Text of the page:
• Long-term Hutchinson study viewed by many in tobacco control as definitive evidence that these programs are not effective
  • I agreed until I read Brian Flay’s recent review of reviews (in Tobacco Induced Diseases, 2009)
  • Flay re-examined the recent systematic reviews and concluded they suffered from methodological problems
school based tobacco prevention education14
School-based tobacco prevention education
  • He concludes that school-based smoking prevention programs can have long-term effects if they are:
    • Interactive social influences or social skills programs
    • Involve 15 or more sessions up to at least 9th grade
    • Produce substantial short-term effects
    • Include the use of peer leaders rather than adults exclusively
    • Include community components
  • Implementing an effective program is challenging
    • Many lists of “evidence-based” programs include programs that do not meet rigorous standards of evidence
    • Programs need to be implemented with fidelity
    • Teachers need training
    • Demanding accountability is often challenging
new twist on peer led smoking prevention in schools
New Twist on Peer-led Smoking Prevention in Schools
  • Peer-led approach, with careful selection of influential peers (e.g., good leaders, looked up to) (Campbell et al, 2008, The Lancet)
  • Engage in informal conversations with peers about the effects of smoking and benefits of not smoking
  • 10-week intervention period in schools in west of England and southeast Wales
  • Randomised (it was in the UK) trial with 29 control and 30 intervention schools
  • Results: reasonably consistent effects on youth smoking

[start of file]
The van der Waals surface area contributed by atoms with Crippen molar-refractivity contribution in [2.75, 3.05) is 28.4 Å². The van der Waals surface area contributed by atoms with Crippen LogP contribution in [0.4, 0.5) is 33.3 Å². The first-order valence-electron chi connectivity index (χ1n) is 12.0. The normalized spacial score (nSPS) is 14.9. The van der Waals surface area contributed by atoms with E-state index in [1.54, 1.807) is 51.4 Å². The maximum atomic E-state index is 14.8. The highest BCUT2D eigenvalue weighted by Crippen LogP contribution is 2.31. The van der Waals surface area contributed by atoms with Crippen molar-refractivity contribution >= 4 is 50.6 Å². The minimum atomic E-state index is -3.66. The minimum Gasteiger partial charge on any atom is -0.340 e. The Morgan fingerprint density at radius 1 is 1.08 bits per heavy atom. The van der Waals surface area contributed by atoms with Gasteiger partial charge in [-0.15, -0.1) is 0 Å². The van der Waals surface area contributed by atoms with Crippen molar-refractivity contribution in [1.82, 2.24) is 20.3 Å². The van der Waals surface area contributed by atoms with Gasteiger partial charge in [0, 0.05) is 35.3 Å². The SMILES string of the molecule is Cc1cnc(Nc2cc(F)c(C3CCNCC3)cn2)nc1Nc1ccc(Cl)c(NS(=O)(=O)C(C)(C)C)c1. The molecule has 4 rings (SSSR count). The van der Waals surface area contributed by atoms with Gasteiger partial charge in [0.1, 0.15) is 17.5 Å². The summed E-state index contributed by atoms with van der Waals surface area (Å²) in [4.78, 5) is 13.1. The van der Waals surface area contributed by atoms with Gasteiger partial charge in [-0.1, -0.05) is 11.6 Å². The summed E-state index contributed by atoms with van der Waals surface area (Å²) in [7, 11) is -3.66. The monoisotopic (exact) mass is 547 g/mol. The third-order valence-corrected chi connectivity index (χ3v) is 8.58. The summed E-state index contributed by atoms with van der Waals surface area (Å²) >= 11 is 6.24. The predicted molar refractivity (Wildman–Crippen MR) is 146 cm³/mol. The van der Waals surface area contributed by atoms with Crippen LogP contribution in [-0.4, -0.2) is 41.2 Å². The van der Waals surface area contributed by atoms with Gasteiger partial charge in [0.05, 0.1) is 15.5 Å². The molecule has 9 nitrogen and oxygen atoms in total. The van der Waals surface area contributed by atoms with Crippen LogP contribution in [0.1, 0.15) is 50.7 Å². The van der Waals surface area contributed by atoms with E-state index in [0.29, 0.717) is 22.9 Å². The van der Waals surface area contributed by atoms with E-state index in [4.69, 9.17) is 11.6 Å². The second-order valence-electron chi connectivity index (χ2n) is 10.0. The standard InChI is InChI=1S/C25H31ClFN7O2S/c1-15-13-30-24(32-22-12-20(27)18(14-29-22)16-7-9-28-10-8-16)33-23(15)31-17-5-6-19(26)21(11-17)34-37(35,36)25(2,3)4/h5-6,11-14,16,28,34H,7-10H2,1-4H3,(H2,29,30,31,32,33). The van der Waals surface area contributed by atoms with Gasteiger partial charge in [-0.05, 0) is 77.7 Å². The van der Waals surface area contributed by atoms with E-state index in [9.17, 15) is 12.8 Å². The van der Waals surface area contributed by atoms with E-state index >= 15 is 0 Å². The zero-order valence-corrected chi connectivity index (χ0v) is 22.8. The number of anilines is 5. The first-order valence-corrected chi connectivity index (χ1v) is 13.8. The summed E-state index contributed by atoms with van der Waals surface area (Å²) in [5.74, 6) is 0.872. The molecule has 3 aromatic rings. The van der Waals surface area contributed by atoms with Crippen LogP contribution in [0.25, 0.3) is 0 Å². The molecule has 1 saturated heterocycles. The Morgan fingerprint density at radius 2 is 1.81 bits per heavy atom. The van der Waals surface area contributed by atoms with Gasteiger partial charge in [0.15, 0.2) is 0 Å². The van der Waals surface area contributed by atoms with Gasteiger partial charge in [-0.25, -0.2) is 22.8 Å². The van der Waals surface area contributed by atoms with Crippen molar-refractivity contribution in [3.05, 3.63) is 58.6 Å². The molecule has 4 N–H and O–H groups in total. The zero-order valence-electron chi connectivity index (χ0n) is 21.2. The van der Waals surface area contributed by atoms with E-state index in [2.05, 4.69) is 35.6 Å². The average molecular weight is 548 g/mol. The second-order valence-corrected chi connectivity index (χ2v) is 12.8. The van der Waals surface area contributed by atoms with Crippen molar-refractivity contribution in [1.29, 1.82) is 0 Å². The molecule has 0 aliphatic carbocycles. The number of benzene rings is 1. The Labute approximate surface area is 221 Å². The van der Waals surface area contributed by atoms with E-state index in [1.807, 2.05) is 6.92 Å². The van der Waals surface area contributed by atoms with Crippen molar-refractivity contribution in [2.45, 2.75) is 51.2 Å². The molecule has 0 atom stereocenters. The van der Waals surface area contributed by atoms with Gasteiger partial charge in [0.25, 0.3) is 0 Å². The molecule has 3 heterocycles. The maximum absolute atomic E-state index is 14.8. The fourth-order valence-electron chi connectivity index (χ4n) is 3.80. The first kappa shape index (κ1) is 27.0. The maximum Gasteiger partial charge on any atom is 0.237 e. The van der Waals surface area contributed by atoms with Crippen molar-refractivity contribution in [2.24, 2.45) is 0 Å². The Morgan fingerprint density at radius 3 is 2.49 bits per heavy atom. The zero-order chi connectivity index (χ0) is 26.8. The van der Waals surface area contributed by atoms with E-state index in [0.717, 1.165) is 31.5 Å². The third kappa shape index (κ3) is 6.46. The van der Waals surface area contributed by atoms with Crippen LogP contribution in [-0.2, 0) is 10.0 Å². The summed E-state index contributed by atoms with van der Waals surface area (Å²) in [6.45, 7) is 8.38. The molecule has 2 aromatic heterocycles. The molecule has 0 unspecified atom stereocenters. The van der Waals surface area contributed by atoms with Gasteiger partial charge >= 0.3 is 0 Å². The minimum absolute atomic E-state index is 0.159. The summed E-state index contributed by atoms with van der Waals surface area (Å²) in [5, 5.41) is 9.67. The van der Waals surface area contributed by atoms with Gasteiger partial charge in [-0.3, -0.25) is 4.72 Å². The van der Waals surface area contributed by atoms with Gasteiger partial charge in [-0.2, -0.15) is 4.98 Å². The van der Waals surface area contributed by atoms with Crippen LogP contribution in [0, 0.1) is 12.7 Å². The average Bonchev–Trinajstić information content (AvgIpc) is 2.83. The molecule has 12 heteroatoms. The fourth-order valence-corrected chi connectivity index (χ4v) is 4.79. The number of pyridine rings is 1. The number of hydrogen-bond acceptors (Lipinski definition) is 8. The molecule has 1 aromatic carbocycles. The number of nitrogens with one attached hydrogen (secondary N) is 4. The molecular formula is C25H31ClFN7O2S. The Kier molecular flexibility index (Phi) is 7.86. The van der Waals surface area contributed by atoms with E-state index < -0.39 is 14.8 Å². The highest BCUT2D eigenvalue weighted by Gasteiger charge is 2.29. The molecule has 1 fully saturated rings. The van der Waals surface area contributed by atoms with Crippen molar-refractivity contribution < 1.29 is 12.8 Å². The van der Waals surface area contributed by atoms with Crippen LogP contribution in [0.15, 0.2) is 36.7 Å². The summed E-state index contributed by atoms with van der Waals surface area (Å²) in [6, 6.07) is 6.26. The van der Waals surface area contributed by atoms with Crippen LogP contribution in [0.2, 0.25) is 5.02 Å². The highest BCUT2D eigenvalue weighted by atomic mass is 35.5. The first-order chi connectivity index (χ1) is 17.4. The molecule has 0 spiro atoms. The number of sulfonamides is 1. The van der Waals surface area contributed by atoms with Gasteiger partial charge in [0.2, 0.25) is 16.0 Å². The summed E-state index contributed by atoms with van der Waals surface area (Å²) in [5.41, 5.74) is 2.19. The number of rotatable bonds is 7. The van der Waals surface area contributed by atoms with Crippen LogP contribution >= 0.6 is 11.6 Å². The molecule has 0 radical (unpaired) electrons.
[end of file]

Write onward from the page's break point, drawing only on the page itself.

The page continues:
community based interventions
Community-based interventions
  • US Centers for Disease Control and Prevention recommends focusing on promoting “durable changes in social norms” through policy change.
    • This strategy is favored over “individually focused educational and clinical approaches with a smaller span of impact.”
  • Implement policies that have the greatest population impact on tobacco use (e.g., smoke-free air laws, excise taxes)
  • Community coalition efforts are needed to effect policy change in all settings, including “homes, work sites, schools, places of worship, places of entertainment, health care settings, civic organizations, and other public places.”
youth advocacy groups
Youth Advocacy Groups
  • Many states have programs
    • American Legacy Foundation funded several states in the early 2000s, several continue with state support
    • Mixture of policy advocacy and community education
    • Some focus on youth empowerment as a goal and less on achieving concrete tobacco control outcomes
  • Anti-industry focus still common
  • Smoking in movies appears to be an emerging topic of interest
mississippi generation free
Mississippi: Generation Free
  • Website description of youth activism program:
    • Express your individuality
    • Voice your opinion
    • Communicate with your peers and others
    • Make a difference
    • Get FREE gear
  • Media Campaign by same message
colorado s get real
Colorado’s Get Real
  • Reminding retailers not to sell cigarettes to kids.
  • Organizing events to educate youth and adults.
  • Promoting tobacco control.
other examples
Other Examples




youth advocacy in practice
Youth Advocacy in Practice
  • Often focus too much on community education rather than policy change
  • Youth-oriented interventions preach to the converted
    • “Goody goody” kids are not credible messengers for at-risk youth
  • Florida’s SWAT
    • News media coverage of SWAT associated with the passage of tobacco product placement ordinances (Niederdeppe, Farrelly, Wenter, 2007)
    • Newspaper coverage of youth advocacyefforts in FL contributed to observed declines in current smoking (Niederdeppe et al, 2007)
youth advocacy in practice22
Youth Advocacy in Practice
  • Focus on policy change likely to be the most productive use of resources
    • Product placement/point-of-sale ordinances
    • Tobacco-free schools (focus on smoke-free grounds)
    • Tobacco advertisement-free magazines
    • Integrate with adult coalitions to focus on other advocacy issues
social norm changes
Social norm changes
  • Some states have focused efforts on adults (18+ or 25+), betting on a trickle down effect
    • Some evidence to support this
    • Perception that prevention is challenging with fluid youth trends and preferences
    • May lead to slower change among youth and young adults